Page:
After years of endangerment, hope arises for the red squirrel.
The survival of the red squirrel has been a worrying battle since their decline during the 1950s in the UK, but wildlife trusts are helping to end this for good.
The red squirrel was a once-common resident of our country, a major part of our heritage and was always recognised by the citizens of our country. That was until the 1950s though. What we know of these harmless mammals today now brings on the possibility of extinction through multiple but, to many of us, evident causes.
This is ever since their opposing species- the grey squirrels, which were all native to North America at the time, were transported into the UK during the late 19th century. Since then, there has been a severely concerning drop in the population of red squirrels, starting from 3.5 million to as few as 140,000 left in the UK today.
This decline of the red squirrels is evidently a result of the species becoming outcompeted by their opposing rivals for food and natural resources, as well as another known contributing factor being damage to their habitat.
Although, one major element to blame for the red squirrels’ endangerment is the ‘squirrel parapox virus’ which is carried by the grey squirrels and passed on to the red squirrels. Sadly though, the reds are the ones who always pay the price for it and die within 15 days of catching the virus.
All these factors plus the dramatic drop resulting in the red squirrels’ endangerment has been the main cause as to why varied actions are being carried out in order to ‘tackle’ this national issue: Scotland seem to have a lead start with their methods consisting of collecting the red squirrels to be “relocated to new areas” which is known to be around 10 of them.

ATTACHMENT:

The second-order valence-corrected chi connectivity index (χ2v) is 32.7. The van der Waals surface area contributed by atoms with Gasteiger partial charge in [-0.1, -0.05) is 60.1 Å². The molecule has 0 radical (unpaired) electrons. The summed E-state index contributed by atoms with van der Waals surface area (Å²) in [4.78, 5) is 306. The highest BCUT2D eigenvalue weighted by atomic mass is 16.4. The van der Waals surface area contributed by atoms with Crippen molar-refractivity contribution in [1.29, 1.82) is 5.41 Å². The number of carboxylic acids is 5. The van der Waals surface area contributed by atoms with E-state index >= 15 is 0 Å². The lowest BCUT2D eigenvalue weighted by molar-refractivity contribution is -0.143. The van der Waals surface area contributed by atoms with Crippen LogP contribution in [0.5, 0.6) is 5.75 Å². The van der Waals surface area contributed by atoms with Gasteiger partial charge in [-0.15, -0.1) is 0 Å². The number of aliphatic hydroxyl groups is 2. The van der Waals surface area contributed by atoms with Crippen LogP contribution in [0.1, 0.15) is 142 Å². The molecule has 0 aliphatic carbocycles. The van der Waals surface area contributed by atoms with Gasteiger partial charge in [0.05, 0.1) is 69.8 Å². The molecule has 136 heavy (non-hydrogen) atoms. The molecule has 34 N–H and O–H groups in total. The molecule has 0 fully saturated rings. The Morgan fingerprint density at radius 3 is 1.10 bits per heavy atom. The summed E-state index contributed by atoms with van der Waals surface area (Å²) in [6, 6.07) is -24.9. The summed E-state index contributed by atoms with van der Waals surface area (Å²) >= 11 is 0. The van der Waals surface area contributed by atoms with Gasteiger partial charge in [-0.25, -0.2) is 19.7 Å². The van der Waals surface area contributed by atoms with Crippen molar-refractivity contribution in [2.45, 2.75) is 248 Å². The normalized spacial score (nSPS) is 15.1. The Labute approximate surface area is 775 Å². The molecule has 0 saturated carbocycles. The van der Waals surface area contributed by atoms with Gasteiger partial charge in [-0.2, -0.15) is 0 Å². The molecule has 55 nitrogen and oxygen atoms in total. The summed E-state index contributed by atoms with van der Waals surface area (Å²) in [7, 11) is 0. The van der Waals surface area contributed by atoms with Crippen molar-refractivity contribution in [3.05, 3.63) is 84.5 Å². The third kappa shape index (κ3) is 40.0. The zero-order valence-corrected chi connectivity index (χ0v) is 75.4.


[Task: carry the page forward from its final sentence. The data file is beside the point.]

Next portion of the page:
However, all these new locations are yet to be confirmed but the endangered mammals are to be collected from areas such as Inverness and Moray where the populations are considered “healthy.”
Action to save these harmless mammals may be under way, but where there’s a good, there’s a bad; the capturing, culling and killing of the grey squirrels as an attempt to protect the reds has become the most ideal option to many people.
“With red squirrel conservation, there’s also about putting feed boxes, monitoring squirrel Parapox virus, taking samples.” Replied Mr Adrian Vass of the Red squirrel Survival Trust (RSST). “One of the jobs I’m trying to do is develop a Parapox virus vaccine for red squirrels, using a genetic methodology” commented Mr Vass in response to the issue of the squirrel Parapox virus.
Although the future of the red squirrel is looking positive with every helping hand, the endangerment of them still remains a national issue.
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